5. Quote:Original post by MJP Quote:Original post by cache_hit Everyone always talks about how you should use DOD up front, but really has anyone worked on a commercial game where this has happened? I sure haven't. DOD is always done in the optimization phase, where you need extra performance. The reason for this is that it doesn't matter how fast or slow your game is, if your game can't ship. Shipping a game requires throwing lots of these ideal theoretical situations out the window. There's plenty of things we'd like to do if we were living in an ideal world, but can't because of reality. Writing 300,000 lines of code from the ground up using DOD is one of them. Your game can't ship if it runs at 10 frames per second. For certain platforms and certain categories of games, there's no way in hell you're going to hit 30fps if your engine isn't designed with CPU/memory performance in mind. There's been more than enough shitty PS3 ports to prove that point (or even Xbox 360 ports, for that matter). Besides we're talking about the renderer here and not the entire game...I don't think it's unreasonable to implement your renderer with regards to performant memory-access patterns, while using higher-level code for gameplay-oriented stuff. I guess we're talking about different things then. Because the OP was just asking a general question about virtual functions, not renderer specific. And in that case, I think it's a pretty bad idea to suffer the productivity loss associated with DOD. On the other hand, what would be really interesting is if someone came up with a programming language where SOA had first-class support. I.e. you could actually design your code in an object-oriented fashion, but when creating arrays of such objects it laid them out in memory in SOA fashion, and when writing, for example, objects.foo would not refer to &objects + i*sizeof(objects) + offsetof(objects::foo), but rather to &objects + offsetof(objects::foo) + i * sizeof(objects::foo). Then you could basically have a syntax like this class foo { int a; int b; int c; }; int main() { foo* objects = new foo[20]; foreach (int& x in objects.a) { x *= 2; } foreach (int& x in objects.b) { x *= 3; } foreach (int& x in objects.c) { x *= 4; } } Hey Apoch, wanna add this to Epoch? :D TL;DR - I'm all for DOD when it makes sense. But I'm not convinced it makes sense for the OP.
  6. Everyone always talks about how you should use DOD up front, but really has anyone worked on a commercial game where this has happened? I sure haven't. DOD is always done in the optimization phase, where you need extra performance. The reason for this is that it doesn't matter how fast or slow your game is, if your game can't ship. Shipping a game requires throwing lots of these ideal theoretical situations out the window. There's plenty of things we'd like to do if we were living in an ideal world, but can't because of reality. Writing 300,000 lines of code from the ground up using DOD is one of them.
  7. Quote:Original post by Yann L Quote:Original post by cache_hit Sure you can, in fact it's silly NOT to ignore them until you find out that they're causing you a performance problem. That kind of mindset creates more and more problems in high-performance computing nowadays. People think they can ignore (or just don't understand) cache implications when implementing code. The result is that a same algorithm can run hundreds of times slower, only because it has been implemented without any regards to cache efficiency. And the implementors of said sub-optimal code don't even realize this. I agree, but we're talking about game development, not HPC. There's hundreds of thousands of lines of code in your typical commercial game, and only a very small fraction of this code needs to conform to such performance stanadrds.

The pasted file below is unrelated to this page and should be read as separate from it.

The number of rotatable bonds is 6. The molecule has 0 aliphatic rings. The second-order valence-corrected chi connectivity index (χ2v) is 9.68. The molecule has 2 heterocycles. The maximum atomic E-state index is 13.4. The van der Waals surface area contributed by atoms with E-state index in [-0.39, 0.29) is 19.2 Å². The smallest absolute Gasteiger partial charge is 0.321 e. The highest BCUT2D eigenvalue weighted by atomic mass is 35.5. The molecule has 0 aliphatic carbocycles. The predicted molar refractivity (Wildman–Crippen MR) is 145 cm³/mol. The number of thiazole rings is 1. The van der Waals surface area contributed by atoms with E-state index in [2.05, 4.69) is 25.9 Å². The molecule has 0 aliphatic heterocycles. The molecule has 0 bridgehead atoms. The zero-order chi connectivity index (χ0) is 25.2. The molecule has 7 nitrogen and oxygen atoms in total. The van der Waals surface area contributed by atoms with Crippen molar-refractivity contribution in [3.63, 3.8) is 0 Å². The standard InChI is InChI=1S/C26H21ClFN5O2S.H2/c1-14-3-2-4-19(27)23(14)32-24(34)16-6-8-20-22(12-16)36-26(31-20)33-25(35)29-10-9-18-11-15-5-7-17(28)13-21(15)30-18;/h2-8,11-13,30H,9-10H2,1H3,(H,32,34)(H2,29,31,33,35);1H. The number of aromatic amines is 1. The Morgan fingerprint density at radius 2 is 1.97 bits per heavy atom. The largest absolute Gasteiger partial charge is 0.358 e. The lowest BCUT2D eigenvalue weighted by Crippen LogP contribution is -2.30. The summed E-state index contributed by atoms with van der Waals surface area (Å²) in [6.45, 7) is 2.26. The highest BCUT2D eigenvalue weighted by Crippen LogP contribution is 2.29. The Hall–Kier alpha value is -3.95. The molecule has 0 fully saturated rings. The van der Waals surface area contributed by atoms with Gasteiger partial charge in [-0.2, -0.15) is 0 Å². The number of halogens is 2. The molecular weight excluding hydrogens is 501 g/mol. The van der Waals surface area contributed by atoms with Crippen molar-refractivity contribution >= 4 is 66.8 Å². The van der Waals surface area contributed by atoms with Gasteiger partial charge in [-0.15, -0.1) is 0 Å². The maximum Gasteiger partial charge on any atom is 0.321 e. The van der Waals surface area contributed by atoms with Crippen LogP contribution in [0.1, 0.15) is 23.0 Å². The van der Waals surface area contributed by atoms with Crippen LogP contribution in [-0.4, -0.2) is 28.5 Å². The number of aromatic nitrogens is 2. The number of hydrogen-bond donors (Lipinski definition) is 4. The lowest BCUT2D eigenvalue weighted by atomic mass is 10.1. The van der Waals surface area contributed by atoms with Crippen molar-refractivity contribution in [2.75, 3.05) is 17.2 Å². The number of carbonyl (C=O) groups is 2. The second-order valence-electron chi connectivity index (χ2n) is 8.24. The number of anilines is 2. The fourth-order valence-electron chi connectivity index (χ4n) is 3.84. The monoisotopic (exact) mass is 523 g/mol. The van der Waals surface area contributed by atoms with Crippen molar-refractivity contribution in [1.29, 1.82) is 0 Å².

8. Quote:Original post by Yann L Quote:Original post by ApochPiQ If you cannot prove that the algorithmic complexity of a performance issue is the problem, you need to be using a profiler. Actually, you need to be using a profiler anyways. Never, ever, ever, ever guess. Profile. Although obviously sound advice, it doesn't work on all cases. The branch misprediction penalty typically associated with the indirect call generated from the vtable dereference will often not easily show up on a profiler. Err.. Branch misprediction on a function pointer call? It's an unconditional jump. Quote:Original post by Yann L Quote:Original post by ApochPiQ Ignoring cache issues, each indirection adds roughly 2ns on a Core 2 processor The problem is that you cannot ignore cache issues. They can impose a very heavy penalty, sometimes orders of magnitudes more than the actually opcode execution time. Sure you can, in fact it's silly NOT to ignore them until you find out that they're causing you a performance problem. Besides, if you change the above code, then you're basically just going to replace it with a huge if statement. So now you're trading cache misses for branch mispredcitions and potentially many comparison operations. The winner isn't always clear, it depends on usage patterns. If it's in an inner loop, then the address will sometimes be in the TLB every time and lookup will be really fast. If it has equal probability of being any of the subclasses, and there are many subclasses, then the compiler is just going to make a jump table out of it anyway, in which case it's no different. And in the worst case scenario, the if-statement approach can result in slower code too if the prediction rate is low. IMO, unless your code needs to run on a ps3, there's no room for this type of optimization until the last stages of the game, when you're trying to achieve a desired frame rate, or # of people in the world, or that type of thing.